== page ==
King County Design process:
The first step is to have a Septic System Feasibility Study performed on the property to determine if the site perks and if it does what type system the Health District is going to require; This Study costs $ 850.00.
The next step is to apply for and acquire approval of a “Critical Area’s Ordinance” site plan from the King County Building Dept. They can do this for you if your site is very simple otherwise you'll need to hire your own consultant (see the links page for some great biologists).
Note for property located within a City's Limits, the CAO Review must still be done and approved by the City. A copy of the letter from the City will need to be submitted with the Septic System Design Application to the Health District (note that an email from the City is no longer acceptable, it must be letter on their letterhead);
After you have CAO approval for the site, then we can revisit the site and prepare the full septic system design and submit it to the Health District for their review and approval;
The Septic Design will cost
$ 5,650.00 (note that this amount is in addition to the $ 850.00 paid for the feasibility study; the design cannot be done without doing the feasibility study first) with an additional Health District Design Review fee of phskc fee link;
It will take us about a week to prepare the Septic Design once we're on the property; The Health District will take between 8-12 weeks to review it; Once approved it will be valid for two years.
Note that prior to Septic Design Submittal to the Health District several paperwork items will need to be provided by you:
1. If the property is served by Public Water, then a Current "Certificate Of Water Availability" will need to be produced. Contact the water purveyor for this.
2. If the property is to be served by an Individual Well the rules have changed effective November 2015; The way the process now works is that you and I will determine a good well site on the property and I will show that on my septic design. Public Health will give us expedited review of the septic design and well site (versus a site that is served by public water); Once they have reviewed our design then they will issue out a "hold" letter that is not an approval, it is a "hold" letter; What it will state is that the septic design is ok and will be approved once the following have been completed: 1. The well needs to be drilled. 2. Declaration of covenant which describes the exact location of the well (which I will prep for you) will need to be signed in front of a notary and then recorded down in Seattle at the King County Recorder's office. 2a. A two hour pump draw down test must be done. If the well flows at less then 5 gpm then a four hour test must be done. well must produce at least 400 gallons per day 3. The water from the well needs the following tests done: a. Two separate samples to be tested for bacteria b. one sample to be tested for Nitrates c. one sample to be tested for Arsenic; Note that wells with arsenic higher then ten parts per billion can sometimes be used if treatment is installed in certain circumstances. Once this is all done and submitted then Public Health will approve the septic design. Note that the water samples must be collected either by the well driller or the water system engineer and they must fill out and sign a chain of custody form certifying that they pulled the samples and delivered them to the lab. Note if your well's 100 foot protective radius encumbers a neighboring property that the owner of that property will have to sign a restrictive covenant in order for your well site to be approved.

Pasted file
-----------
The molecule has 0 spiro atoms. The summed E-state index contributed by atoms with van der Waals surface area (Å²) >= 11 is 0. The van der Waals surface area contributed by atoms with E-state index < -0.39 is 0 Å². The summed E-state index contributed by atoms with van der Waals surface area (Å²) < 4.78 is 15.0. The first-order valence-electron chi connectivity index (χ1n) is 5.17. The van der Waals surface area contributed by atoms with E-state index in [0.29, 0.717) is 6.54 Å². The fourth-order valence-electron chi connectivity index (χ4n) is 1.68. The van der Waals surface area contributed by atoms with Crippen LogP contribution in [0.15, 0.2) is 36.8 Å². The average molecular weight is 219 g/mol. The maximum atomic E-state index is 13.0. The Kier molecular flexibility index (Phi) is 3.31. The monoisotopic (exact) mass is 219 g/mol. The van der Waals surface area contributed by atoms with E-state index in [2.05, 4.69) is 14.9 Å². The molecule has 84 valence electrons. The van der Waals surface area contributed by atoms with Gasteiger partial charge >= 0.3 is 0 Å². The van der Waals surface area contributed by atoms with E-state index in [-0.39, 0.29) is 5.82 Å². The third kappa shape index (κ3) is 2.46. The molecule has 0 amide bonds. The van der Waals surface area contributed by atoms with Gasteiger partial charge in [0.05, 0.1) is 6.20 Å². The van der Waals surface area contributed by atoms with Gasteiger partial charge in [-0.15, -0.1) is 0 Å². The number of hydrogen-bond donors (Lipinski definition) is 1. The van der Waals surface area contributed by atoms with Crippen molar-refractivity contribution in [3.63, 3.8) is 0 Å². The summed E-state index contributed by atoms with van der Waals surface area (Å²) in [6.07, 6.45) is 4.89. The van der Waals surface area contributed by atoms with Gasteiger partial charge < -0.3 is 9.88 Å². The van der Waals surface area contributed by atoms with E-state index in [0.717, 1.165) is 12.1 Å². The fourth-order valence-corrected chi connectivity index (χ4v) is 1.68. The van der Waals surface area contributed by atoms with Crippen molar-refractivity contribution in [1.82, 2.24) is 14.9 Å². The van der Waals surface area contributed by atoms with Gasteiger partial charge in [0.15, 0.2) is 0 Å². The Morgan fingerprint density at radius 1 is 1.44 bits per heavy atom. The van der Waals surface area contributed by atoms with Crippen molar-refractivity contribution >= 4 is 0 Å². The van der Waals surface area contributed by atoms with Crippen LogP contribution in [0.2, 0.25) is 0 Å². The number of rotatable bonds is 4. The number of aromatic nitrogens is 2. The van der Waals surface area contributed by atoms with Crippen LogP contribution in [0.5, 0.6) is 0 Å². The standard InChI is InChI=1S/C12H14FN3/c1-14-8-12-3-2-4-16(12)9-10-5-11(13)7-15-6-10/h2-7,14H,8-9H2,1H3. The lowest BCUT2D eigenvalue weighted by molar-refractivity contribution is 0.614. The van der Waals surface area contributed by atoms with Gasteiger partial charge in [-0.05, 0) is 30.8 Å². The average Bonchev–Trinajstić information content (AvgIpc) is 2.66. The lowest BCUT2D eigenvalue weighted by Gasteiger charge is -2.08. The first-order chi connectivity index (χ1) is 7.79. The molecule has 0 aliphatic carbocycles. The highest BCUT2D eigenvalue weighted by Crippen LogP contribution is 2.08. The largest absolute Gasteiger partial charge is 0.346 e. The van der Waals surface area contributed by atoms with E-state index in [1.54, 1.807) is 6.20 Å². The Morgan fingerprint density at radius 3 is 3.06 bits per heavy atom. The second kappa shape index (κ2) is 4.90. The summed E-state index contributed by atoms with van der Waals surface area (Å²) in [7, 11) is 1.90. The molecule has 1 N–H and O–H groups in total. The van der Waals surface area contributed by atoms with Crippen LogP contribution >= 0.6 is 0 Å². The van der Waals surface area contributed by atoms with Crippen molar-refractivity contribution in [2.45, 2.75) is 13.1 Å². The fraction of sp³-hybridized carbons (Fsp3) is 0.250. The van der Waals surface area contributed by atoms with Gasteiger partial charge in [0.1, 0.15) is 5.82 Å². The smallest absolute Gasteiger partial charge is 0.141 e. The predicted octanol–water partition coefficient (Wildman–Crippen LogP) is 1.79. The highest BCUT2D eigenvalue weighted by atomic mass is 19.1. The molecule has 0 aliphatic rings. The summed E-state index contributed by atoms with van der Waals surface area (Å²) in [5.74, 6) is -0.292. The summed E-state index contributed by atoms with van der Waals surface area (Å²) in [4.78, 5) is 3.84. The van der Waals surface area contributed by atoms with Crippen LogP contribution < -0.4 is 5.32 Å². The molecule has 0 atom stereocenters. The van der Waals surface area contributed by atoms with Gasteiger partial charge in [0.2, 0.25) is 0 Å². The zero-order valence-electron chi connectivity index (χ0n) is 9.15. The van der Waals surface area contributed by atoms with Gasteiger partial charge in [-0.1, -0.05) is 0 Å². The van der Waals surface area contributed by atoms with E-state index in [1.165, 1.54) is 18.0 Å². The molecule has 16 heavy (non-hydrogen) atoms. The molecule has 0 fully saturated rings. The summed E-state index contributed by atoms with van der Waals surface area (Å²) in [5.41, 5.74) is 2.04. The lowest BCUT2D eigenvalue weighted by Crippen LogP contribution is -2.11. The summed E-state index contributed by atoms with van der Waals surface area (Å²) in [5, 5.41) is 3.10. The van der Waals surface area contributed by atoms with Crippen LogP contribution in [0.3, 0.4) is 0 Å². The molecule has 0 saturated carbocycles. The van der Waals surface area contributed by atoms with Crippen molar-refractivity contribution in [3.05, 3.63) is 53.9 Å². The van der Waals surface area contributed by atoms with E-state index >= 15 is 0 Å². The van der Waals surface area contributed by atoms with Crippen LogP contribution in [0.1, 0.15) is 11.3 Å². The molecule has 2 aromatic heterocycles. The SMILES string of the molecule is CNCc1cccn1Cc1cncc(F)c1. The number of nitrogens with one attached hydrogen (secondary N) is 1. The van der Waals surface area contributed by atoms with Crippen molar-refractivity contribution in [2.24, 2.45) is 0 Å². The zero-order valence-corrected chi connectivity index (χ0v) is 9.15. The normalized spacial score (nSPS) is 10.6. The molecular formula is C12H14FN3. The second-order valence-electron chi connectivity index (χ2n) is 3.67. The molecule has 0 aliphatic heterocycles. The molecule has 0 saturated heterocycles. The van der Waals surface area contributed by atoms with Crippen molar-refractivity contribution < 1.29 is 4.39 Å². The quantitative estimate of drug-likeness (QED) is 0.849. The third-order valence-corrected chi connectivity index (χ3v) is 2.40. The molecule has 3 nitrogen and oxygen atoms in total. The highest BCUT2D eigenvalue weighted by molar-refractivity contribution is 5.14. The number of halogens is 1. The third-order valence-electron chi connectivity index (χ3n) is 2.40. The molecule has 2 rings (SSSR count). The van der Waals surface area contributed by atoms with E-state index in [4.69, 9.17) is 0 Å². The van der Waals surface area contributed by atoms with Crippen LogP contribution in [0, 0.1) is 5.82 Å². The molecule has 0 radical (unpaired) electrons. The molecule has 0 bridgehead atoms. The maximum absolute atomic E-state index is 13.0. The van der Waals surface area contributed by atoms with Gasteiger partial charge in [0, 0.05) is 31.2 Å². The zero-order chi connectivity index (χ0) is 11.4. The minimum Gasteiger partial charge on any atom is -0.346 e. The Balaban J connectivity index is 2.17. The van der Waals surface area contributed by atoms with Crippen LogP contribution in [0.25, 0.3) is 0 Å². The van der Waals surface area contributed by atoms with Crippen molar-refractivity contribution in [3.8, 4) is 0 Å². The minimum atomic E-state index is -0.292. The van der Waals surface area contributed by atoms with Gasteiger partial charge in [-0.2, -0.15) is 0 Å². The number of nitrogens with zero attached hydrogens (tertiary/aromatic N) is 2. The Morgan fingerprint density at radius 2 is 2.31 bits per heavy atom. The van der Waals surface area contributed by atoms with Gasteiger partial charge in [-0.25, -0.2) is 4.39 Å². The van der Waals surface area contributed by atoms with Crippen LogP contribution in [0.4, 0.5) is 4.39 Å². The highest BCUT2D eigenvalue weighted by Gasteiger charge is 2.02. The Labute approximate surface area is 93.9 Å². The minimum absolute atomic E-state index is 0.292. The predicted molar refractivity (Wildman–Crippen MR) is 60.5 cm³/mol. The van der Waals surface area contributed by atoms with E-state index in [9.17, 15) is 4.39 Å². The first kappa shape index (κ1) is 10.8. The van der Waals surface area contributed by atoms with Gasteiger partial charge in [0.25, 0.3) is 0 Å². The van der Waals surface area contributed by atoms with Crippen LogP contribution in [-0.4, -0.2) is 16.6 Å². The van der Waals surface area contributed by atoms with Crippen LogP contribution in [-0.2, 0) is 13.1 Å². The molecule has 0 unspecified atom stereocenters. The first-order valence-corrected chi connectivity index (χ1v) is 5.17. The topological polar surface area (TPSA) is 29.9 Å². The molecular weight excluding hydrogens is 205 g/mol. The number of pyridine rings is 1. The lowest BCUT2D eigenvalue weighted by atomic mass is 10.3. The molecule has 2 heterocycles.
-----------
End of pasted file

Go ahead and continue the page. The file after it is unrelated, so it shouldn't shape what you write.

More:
3. If the property is to be served by a Group "B" Water System then you should contact the water system controller to verify that the water system is up to date and can sustain another connection. We will need the official name and id number for the water system for the septic design submittal. If it is a proposed Group "B" Water Well then you will need to get it drilled and approved as such before I can prepare and submit your septic design.
Note: If you need assistance with the above, please feel free to contact us.